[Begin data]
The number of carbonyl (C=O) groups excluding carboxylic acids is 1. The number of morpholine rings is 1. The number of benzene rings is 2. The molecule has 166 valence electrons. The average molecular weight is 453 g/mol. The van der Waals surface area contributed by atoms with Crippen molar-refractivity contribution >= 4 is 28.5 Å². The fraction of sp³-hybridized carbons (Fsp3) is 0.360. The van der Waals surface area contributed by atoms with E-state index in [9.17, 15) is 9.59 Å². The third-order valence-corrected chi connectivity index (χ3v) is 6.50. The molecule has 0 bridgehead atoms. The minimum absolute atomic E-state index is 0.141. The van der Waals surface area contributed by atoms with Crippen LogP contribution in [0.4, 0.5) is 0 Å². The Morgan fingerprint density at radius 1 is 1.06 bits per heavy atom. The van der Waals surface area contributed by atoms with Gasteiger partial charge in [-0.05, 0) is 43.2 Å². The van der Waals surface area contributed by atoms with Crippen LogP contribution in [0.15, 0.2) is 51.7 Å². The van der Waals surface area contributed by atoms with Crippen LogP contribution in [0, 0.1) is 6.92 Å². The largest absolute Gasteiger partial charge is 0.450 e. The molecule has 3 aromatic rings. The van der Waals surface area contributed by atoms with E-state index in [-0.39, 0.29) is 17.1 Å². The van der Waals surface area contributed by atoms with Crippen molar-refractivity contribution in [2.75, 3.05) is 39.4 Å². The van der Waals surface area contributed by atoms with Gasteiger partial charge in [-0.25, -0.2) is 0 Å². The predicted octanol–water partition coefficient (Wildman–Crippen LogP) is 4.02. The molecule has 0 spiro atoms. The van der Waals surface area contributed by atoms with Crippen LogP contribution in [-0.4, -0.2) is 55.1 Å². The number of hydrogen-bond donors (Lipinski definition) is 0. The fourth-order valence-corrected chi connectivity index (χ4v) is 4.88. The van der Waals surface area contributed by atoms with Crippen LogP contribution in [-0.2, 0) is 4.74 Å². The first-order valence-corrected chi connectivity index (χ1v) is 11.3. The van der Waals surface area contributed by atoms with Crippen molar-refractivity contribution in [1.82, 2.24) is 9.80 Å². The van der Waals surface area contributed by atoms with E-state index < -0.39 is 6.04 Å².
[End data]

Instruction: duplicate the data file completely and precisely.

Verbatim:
The number of carbonyl (C=O) groups excluding carboxylic acids is 1. The number of morpholine rings is 1. The number of benzene rings is 2. The molecule has 166 valence electrons. The average molecular weight is 453 g/mol. The van der Waals surface area contributed by atoms with Crippen molar-refractivity contribution >= 4 is 28.5 Å². The fraction of sp³-hybridized carbons (Fsp3) is 0.360. The van der Waals surface area contributed by atoms with E-state index in [9.17, 15) is 9.59 Å². The third-order valence-corrected chi connectivity index (χ3v) is 6.50. The molecule has 0 bridgehead atoms. The minimum absolute atomic E-state index is 0.141. The van der Waals surface area contributed by atoms with Crippen LogP contribution in [0.4, 0.5) is 0 Å². The Morgan fingerprint density at radius 1 is 1.06 bits per heavy atom. The van der Waals surface area contributed by atoms with Gasteiger partial charge in [-0.05, 0) is 43.2 Å². The van der Waals surface area contributed by atoms with Crippen LogP contribution in [0.15, 0.2) is 51.7 Å². The van der Waals surface area contributed by atoms with Crippen LogP contribution in [0, 0.1) is 6.92 Å². The largest absolute Gasteiger partial charge is 0.450 e. The molecule has 3 aromatic rings. The van der Waals surface area contributed by atoms with E-state index in [-0.39, 0.29) is 17.1 Å². The van der Waals surface area contributed by atoms with Crippen molar-refractivity contribution in [2.75, 3.05) is 39.4 Å². The van der Waals surface area contributed by atoms with Gasteiger partial charge in [-0.25, -0.2) is 0 Å². The predicted octanol–water partition coefficient (Wildman–Crippen LogP) is 4.02. The molecule has 0 spiro atoms. The van der Waals surface area contributed by atoms with Crippen LogP contribution in [-0.4, -0.2) is 55.1 Å². The number of hydrogen-bond donors (Lipinski definition) is 0. The fourth-order valence-corrected chi connectivity index (χ4v) is 4.88. The van der Waals surface area contributed by atoms with Crippen LogP contribution in [-0.2, 0) is 4.74 Å². The first-order valence-corrected chi connectivity index (χ1v) is 11.3. The van der Waals surface area contributed by atoms with Crippen molar-refractivity contribution in [1.82, 2.24) is 9.80 Å². The van der Waals surface area contributed by atoms with E-state index < -0.39 is 6.04 Å².